God, Bureaucracy, and Eschatology


As I see it, the doctrines of universalism and double predestination, seemingly incompatible, are actually two peas in a pod. Or to use a theological version of the biological taxonomy, they are two doctrinal species under a single theological genus. How can this be?

Helga Nowotny once lamented that the nostalgic idea of the future, which is understood to be open and contingent, is being replaced “by the idea of an extended, but manageable and controllable, present.” The future, in other words, as we think of it, either can be, or will be, depending on one’s perspective, be abolished through careful management of human options. As Bauckham and Hart put it, “A world without future will be a world in which everything, including people, will be completely managed by bureaucratic administration.”

It is unfortunate, to be sure, that for many Christians, the study of eschatology has become little more than an attempt to peer into the divine decisions for the future–an attempt to peer over God’s shoulder as he methodically applies his sovereign control (bureaucratic administration).

Or to put it another way, if there were a way to completely wrest away all human choice through the exercise of divine bureaucracy, then there are really only three ways to accomplish it:

  • God could make a singular choice to damn the every single human being (a doctrine never seriously taught to my knowledge–theoretically possible but never actually entertained in the history of doctrine); or,
  • God could make the choice on behalf of every human such that each and every human is, by God’s eternal, hidden decree (Calvin’s “Decretum horribilis”? Institutes, III.17), either elect or damned (i.e., the doctrine of double predestination); or,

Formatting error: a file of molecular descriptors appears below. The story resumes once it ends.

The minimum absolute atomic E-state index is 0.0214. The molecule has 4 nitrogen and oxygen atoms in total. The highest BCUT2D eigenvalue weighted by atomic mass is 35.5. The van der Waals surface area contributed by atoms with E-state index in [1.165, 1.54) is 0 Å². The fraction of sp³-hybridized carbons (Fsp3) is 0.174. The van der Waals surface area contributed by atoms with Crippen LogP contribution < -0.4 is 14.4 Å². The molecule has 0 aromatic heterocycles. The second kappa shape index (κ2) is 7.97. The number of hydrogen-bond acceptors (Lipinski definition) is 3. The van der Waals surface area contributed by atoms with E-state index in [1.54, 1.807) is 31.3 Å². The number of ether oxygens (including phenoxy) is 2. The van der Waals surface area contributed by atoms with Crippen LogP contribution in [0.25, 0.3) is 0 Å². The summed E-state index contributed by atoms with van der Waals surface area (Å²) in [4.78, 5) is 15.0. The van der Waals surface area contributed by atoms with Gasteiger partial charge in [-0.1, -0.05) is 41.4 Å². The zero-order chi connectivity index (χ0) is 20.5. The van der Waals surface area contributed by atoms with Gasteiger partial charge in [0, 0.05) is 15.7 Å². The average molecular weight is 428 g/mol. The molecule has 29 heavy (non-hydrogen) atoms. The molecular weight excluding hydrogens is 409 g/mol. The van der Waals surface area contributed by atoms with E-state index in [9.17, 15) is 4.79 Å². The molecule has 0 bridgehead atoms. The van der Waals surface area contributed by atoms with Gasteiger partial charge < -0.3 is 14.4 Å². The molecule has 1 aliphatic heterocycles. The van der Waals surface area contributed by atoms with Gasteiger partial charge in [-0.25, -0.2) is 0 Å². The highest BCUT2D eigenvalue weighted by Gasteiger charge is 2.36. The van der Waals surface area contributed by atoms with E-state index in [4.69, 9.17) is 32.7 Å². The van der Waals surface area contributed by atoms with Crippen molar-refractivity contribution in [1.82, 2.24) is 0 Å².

• God could make the singular choice to redeem all, regardless of their status or relationship to God in life (i.e., the doctrine of universalism).

However, setting the options out in this way reveals something quite appalling: it makes God out to be a rather efficient bureaucrat whose decision is dictated wholly by a singularly applied divine decision (call it the “divine policy”) that is no respector of persons. Whether all are damned, some damned and some saved, or all saved, the result lies solely upon the Divine Bureaucrat carrying out his pre-determined policy. And in all three versions, we do have an eschatology at work, but in none is there a sense of hope for which Scripture seems to enjoin Christians to exercise (e.g., Titus 2:13), but only a sense of fait accompli. For whether damned or saved, all such eschatologies are no longer about hope for mercy before a gracious but righteous God. Rather, it is either a wish that one’s fate will fall on the positive side of God’s Divine Ledger of Salvation (double predestination), or else an epistemological certainty that regardless of what happens, all will end well for everyone (including me) after all (universalism).

Einstein once said, “God does not play dice.” Although I am sure he was speaking more about his repulsion toward “randomness” in the universe, the other side of the coin (to mix the metaphor) is, “God does not push buttons.”


One thought on “God, Bureaucracy, and Eschatology

  1. As I read Barth, he does indeed oppose both double predestination and apokatastasis for the same basic reasons. Both attempt on the ostensible basis of protologically-eternal decrees (and on the real basis of speculation from the world as understood) to declare that the world will end up a certain way. Both tend likewise to extend backward into a protology that declares that the world was made in a certain way conformant with the eschatological presupposition (which is actually a historically-derived presupposition). The resulting systems are neither proper protology nor proper eschatology, and they are also not proper understandings of the present. We are the lower-level bureaucrats who seek to use God’s auto-pen to underwrite our policy ideas, and so make God into the ultimate upper-level manager.

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